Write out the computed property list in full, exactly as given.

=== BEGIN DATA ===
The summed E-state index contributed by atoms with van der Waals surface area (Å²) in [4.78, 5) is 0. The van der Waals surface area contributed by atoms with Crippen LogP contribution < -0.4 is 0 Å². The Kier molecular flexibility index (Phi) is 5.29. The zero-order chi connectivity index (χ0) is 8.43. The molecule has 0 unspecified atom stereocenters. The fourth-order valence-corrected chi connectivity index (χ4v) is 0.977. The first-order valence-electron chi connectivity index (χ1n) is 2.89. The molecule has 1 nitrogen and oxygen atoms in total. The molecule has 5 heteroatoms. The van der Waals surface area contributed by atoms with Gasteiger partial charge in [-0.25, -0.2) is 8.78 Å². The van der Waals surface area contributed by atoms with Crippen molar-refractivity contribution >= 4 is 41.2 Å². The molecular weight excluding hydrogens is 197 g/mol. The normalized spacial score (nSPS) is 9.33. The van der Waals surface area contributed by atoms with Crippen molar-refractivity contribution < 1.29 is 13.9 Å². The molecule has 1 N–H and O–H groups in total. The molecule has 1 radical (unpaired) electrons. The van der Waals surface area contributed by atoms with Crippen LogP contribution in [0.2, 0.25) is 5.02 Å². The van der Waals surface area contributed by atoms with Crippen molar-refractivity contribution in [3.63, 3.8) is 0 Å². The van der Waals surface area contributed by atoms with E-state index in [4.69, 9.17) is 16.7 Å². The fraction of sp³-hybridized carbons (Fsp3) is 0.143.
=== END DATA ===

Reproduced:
The summed E-state index contributed by atoms with van der Waals surface area (Å²) in [4.78, 5) is 0. The van der Waals surface area contributed by atoms with Crippen LogP contribution < -0.4 is 0 Å². The Kier molecular flexibility index (Phi) is 5.29. The zero-order chi connectivity index (χ0) is 8.43. The molecule has 0 unspecified atom stereocenters. The fourth-order valence-corrected chi connectivity index (χ4v) is 0.977. The first-order valence-electron chi connectivity index (χ1n) is 2.89. The molecule has 1 nitrogen and oxygen atoms in total. The molecule has 5 heteroatoms. The van der Waals surface area contributed by atoms with Gasteiger partial charge in [-0.25, -0.2) is 8.78 Å². The van der Waals surface area contributed by atoms with Crippen molar-refractivity contribution >= 4 is 41.2 Å². The molecular weight excluding hydrogens is 197 g/mol. The normalized spacial score (nSPS) is 9.33. The van der Waals surface area contributed by atoms with Crippen molar-refractivity contribution < 1.29 is 13.9 Å². The molecule has 1 N–H and O–H groups in total. The molecule has 1 radical (unpaired) electrons. The van der Waals surface area contributed by atoms with Crippen LogP contribution in [0.2, 0.25) is 5.02 Å². The van der Waals surface area contributed by atoms with Crippen molar-refractivity contribution in [3.63, 3.8) is 0 Å². The van der Waals surface area contributed by atoms with E-state index in [4.69, 9.17) is 16.7 Å². The fraction of sp³-hybridized carbons (Fsp3) is 0.143.